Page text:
Burial or Cremation

Source: FSSPX News


The Mind of the Church

The first reflex of Catholics must be to consult the Church’s teaching and discipline. The Church has pronounced precisely and firmly on this subject, proving that she indeed considers it to be important. Leo XIII decreed on Dec. 15, 1886, that “if someone has made a public request to be cremated and dies without retracting this culpable act, it is forbidden to give him an ecclesiastical funeral and burial.” The 1917 Code of Canon Law incorporated this law and specified that “if someone has prescribed that his body be cremated it is not lawful to execute his will. If it is inserted in a contract, a will, or any act, it must be held as naught” (Canon 1203, §2).

Cremation is a human act, and like every human act, it is governed by principles, it follows laws. It is a way of treating the end of human life which molds mores and ideas. There is, indeed, a direct link between the respects–the cultus–paid to the dead by means of funerary rites and the philosophical and religious ideas that inform them. Man has not been mistaken about this, and the history of these rites, even among the pagans, is revealing.


Greek and Roman antiquity. As far back in time as one can go, one sees that the ancients “envisaged death, not as the dissolution of being, but as a simple change of life.”1 The soul was believed to dwell close to men, and to continue to live underground; it remained somehow associated with the body. The rites of sepulture which have endured through the centuries, even when beliefs have changed, are the best testimony. The living would speak to the dead: “Be well. May the earth lie light upon you.” Since the deceased continued to live, it was necessary to supply him with the necessaries of life: clothing, jars, weapons, food and drink. Not only on the day of the burial, but also on fixed days of the year, food was brought. A Latin author, Lucian, explained: “A dead person to whom nothing is offered is condemned to perpetual hunger.” That practice was still observed by the pagans at the beginning of the Christian era.

Moreover, the soul continued to live, but in a fixed place; it was thus necessary for the body to which it remained attached to be covered by earth. The soul that had no tomb had no abode: it remained wandering, unhappy, and often maleficent. The privation of food had the same effect. Like food, interment was necessary to its happiness. For the same reason it was also necessary to perform all the prescribed rites and pronounce the set formulae. That is why the Athenians put to death some generals who, after a victory at sea, had neglected to bring back to land the dead so that they could be buried. Privation of sepulture and funerary rites was a punishment that the law inflicted on great criminals, thereby sentencing the condemned soul to a quasi eternal torment. That is why Antigone, in the play by Sophocles, prefers to die rather than leave her brother without burial for, she says, sepulture is a law of the gods, which no human has the right to transgress.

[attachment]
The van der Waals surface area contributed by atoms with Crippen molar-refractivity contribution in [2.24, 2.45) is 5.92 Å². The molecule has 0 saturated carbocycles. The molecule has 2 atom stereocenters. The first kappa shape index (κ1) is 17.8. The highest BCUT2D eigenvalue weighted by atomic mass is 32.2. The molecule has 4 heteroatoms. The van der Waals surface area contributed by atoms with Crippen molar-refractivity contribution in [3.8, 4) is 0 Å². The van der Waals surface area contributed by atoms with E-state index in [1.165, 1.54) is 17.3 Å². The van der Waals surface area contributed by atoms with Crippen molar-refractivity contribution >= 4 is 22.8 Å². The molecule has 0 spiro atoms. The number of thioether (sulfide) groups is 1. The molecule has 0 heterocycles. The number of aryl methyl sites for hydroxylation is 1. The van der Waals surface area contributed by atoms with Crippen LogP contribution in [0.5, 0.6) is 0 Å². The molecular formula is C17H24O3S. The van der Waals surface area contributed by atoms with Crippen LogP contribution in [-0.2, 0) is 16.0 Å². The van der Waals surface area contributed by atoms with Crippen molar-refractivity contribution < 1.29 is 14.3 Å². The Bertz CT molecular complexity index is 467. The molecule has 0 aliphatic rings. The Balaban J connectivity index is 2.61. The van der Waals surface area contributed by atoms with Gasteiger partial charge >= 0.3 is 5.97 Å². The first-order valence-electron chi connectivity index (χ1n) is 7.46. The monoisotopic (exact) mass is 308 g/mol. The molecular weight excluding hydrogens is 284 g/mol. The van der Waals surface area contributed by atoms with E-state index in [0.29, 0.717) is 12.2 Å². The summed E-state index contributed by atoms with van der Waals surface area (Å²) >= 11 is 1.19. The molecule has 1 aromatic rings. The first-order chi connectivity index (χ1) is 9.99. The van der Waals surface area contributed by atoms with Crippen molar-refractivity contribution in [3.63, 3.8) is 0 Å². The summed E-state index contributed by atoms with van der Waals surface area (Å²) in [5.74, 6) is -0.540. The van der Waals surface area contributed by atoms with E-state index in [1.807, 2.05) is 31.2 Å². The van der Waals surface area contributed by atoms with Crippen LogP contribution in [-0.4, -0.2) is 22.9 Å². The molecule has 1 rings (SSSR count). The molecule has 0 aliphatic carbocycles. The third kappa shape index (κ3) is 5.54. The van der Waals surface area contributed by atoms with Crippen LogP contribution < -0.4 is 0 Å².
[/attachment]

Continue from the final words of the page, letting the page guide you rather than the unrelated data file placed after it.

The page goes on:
Meanwhile, as philosophical and religious thought developed, the abode of the dead became a subterranean region, Hades, where the souls were all gathered together and where punishments and rewards were distributed. In Homer, the soul’s existence after death is reduced to a mere image, an impalpable shadow, which yet was the physical and moral portrait of the deceased. The rite of cremation was then introduced in order to hasten, it is conjectured, the passage of the soul totally separated from the body to this

state. The Iliad and the Odyssey give evidence of this practice.

Rome experienced the same evolution, especially towards the end of the Republic and under the Empire. Nonetheless, as Fustel de Coulanges remarks, the rites remained unchanged.2 Moreover, the souls of the dead, called manes, received almost divine worship: “Render to the gods-manes that which is their due,” said Cicero, “they are men who have departed this life; hold them for divine.”3 They had their altar, and their aid was invoked.